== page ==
Friday, January 26, 2007

Rings of Saturn (Book Review)

"Memories lie slumbering within us for months and years, quietly proliferating, until they are woken by some trifle and in some strange way blind us to life." ~W.G. Sebald, The Rings of Saturn (1998)

This book is just under 300 pages — mere child's play back in my college days. Something that would've taken a week to read, or perhaps a single afternoon (if I timed my schedule just right).

And yet, it took me months — literally months — to finish this one.

And, no, that doesn't mean W.G. Sebald's Rings of Saturn is a bad book. Quite the contrary.

Rather, an unhealthy lack of free time — coupled with unyielding waves of existence-related anxiety — made Rings particularly difficult. I'd read 10-20 pages here and there, and then find myself with no relaxing time alone for a couple weeks, at which point I felt it was best to simply start over.

I believe I read the first 20 pages a dozen times before I joined a gym in my "new" neighborhood, where I could read whenever a stationary bike was available.

And yet, even still, four more months passed before I turned the final page — just yesterday afternoon.

The novel begins in a Norwich asylum, where the narrator (presumedly Sebald himself) was sent in 1992 to recover from a nervous breakdown. The cause of the breakdown isn't immediately certain, except to say that it followed a year of leisurely travel around the English countryside.

The pages that follow are a recollection of said travels. Or you might even say: the pages that follow implictly relay not so much the events but the sensations that precipated the narrator's collapse.

This is, as you've likely surmised, a rather peculiar piece that has the appearance of non-fiction (though it may, in part, be fiction). It's a travelogue that explores everything from the people that Sebald encounters, to all of the conversations, explorations and contemplations that result.

This is, for lack of a better expression, a beautifully sad book.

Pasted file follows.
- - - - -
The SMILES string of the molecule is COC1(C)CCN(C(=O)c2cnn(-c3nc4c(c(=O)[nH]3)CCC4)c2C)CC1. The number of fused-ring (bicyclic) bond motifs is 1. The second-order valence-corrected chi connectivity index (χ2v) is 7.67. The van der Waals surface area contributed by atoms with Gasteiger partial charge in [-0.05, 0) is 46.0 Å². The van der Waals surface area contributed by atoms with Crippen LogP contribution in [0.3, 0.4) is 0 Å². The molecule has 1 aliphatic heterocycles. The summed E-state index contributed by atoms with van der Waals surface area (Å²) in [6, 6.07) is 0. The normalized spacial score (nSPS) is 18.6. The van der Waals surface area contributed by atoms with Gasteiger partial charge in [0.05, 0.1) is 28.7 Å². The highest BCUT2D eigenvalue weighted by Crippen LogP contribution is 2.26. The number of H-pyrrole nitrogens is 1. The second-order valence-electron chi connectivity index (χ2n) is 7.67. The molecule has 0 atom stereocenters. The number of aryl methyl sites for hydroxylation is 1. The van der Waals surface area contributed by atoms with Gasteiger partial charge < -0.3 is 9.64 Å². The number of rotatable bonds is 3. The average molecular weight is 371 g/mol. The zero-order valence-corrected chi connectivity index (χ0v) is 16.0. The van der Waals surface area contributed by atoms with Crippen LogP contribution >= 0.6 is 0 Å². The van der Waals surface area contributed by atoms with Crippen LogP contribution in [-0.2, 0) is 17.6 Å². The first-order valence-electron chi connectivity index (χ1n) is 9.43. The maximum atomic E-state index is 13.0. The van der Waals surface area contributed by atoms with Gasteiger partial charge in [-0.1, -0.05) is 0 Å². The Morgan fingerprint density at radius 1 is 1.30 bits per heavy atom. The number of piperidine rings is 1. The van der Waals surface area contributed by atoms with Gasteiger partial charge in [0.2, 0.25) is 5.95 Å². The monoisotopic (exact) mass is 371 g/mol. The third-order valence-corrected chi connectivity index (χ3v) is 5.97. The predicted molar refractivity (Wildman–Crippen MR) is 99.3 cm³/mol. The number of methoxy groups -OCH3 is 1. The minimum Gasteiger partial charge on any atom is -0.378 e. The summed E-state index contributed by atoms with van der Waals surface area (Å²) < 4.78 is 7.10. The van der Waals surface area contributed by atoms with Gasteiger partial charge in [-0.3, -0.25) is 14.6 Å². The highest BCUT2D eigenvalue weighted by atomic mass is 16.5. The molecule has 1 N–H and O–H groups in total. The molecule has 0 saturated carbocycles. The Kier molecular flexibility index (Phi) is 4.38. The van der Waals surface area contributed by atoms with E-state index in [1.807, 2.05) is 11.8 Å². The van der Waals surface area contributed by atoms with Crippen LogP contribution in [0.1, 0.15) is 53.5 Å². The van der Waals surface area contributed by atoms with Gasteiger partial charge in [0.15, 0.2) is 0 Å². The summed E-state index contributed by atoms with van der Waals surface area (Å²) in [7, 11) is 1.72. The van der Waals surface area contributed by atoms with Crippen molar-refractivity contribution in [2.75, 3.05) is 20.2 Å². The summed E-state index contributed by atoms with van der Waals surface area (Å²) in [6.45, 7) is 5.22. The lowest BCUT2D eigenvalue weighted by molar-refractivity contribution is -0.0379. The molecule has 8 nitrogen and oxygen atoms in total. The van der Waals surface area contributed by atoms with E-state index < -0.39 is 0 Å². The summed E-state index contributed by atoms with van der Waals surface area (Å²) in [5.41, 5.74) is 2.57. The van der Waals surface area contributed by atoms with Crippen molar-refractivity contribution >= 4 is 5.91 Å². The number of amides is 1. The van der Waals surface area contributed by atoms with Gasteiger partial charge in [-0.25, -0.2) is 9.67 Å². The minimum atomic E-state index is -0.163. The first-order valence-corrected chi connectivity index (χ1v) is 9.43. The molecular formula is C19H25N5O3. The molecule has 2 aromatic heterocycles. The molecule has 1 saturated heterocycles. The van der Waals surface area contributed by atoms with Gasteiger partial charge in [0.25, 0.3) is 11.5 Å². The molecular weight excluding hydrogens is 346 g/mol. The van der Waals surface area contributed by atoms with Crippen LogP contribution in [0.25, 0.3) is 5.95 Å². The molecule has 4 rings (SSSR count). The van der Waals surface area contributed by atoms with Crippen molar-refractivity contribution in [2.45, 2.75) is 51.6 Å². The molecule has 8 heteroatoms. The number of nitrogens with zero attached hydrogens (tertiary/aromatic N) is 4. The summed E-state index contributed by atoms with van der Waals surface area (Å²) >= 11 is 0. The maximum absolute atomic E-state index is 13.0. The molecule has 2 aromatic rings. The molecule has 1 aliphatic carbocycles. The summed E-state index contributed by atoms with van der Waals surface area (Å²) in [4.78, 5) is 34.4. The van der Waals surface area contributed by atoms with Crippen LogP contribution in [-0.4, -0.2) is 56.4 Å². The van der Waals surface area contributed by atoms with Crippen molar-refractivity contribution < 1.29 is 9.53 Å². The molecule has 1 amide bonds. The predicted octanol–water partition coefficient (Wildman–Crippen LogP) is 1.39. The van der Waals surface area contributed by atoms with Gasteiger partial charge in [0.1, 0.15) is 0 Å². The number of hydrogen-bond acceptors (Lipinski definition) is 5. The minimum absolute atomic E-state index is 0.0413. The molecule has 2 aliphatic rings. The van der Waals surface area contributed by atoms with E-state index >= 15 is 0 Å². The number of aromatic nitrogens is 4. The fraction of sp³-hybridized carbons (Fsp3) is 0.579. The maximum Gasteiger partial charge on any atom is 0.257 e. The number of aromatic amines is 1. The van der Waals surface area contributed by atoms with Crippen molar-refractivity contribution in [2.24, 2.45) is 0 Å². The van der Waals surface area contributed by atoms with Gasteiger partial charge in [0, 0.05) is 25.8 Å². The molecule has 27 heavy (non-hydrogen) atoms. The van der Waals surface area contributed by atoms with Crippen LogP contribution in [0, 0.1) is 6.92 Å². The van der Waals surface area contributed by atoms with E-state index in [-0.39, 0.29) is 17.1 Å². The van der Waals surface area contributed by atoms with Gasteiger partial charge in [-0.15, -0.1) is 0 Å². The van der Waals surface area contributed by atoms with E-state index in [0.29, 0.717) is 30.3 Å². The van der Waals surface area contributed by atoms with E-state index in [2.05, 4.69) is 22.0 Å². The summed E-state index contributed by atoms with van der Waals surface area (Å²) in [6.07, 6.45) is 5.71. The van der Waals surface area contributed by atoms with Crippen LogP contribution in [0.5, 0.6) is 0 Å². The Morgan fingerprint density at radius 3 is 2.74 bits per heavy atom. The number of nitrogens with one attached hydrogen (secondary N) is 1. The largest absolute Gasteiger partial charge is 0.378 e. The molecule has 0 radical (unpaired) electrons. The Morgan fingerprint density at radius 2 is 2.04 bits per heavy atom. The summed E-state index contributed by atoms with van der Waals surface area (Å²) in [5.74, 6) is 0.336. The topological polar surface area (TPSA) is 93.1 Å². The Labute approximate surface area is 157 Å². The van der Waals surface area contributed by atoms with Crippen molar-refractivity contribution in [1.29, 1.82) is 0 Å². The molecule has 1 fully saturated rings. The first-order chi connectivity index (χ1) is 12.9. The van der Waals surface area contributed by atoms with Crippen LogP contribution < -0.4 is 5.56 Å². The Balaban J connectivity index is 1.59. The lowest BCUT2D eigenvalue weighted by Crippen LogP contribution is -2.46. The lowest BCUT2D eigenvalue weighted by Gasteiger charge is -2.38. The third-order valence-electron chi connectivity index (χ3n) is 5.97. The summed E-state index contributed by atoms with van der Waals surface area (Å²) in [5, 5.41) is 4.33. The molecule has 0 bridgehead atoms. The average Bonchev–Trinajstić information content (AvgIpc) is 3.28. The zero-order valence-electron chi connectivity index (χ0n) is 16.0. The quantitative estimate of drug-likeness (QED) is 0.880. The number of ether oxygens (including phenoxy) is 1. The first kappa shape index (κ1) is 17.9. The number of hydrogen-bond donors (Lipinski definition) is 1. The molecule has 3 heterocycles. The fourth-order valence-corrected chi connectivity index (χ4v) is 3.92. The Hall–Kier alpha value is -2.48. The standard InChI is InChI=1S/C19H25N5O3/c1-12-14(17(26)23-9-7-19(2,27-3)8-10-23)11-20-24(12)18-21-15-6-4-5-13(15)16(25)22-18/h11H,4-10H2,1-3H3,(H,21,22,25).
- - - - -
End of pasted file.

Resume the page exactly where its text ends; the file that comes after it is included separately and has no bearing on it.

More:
I was constantly amazed by Sebald's ability to blur the past with the present, describing century-old events as though he witnessed them first-hand. And all such accounts would begin when the narrator steps foot inside a new hotel or hostel: he meets the inhabitants and the staff and tells their stories — and the stories of their ancestors — as though they were his own.

There are stories about wars; executions; first loves... and last.

In fact, these aren't so much Sebald's memoirs as they are those of the people he ecounters.

In this regard the text was, at times, rather confusing. Other people's history becomes so inextricably interwoven with the author's that you often forget who's talking. The complete and total lack of quotation marks and paragraphing doesn't help matters, either.

And as annoying as I sometimes found that to be, this technique (an MLA nightmare) was not without purpose. It reveals, instead, a Walt Whitman-esque "oneness" with the universe.

But unlike Whitman, Sebald doesn't strive so much to sound a "barbaric yawp" as he does an existential whimper.

And so with poetic prose and beautiful descriptions that conjure all of the senses, you come to understand — clearly, and painfully — the author's bittersweet awareness of what he terms "traces of destruction, reaching far back into the past."

It is for this reason — and this reason alone — that I had I difficulty finishing Rings, even when time presented itself.

I was ultimately at the gym to work out, after all. But some passages in Rings were so... real... to me, I often had to choose between packing up and going home... or closing the book.

And though I regularly chose to shut the book, that's not to say the nausea, and all that it implied, quickly passed.


thirdworstpoetinthegalaxy said...

I should add that I'm still not entirely certain if this book was a first-hand account of Sebald's travels... or an entirely fictional story about a made-up narrator.

Thus far, my attempts to determine one or the other have turned up inconclusive.

Handful Of Hell said...

This pasage sounds like you were an archeologist and this book an artifact you are still studying to unravel its true origins...

I remember how I took forever to complete Eragon. It was thoroughly enjoyable nevertheless!

Anonymous said...

you're probably already turned onto this (because you're always ahead of me), but you might get something similar and more quickly digested out of Richard Brautigan. I banged through The Tokyo-Montana Express in a few days last year and that thing has managed to suprise me. didn't get much into it at the time, but it's really carried through. but I know your time for reading is short - you might want a little more instant gratification, all things considered. as soon as I find it, I'll point you in the direction.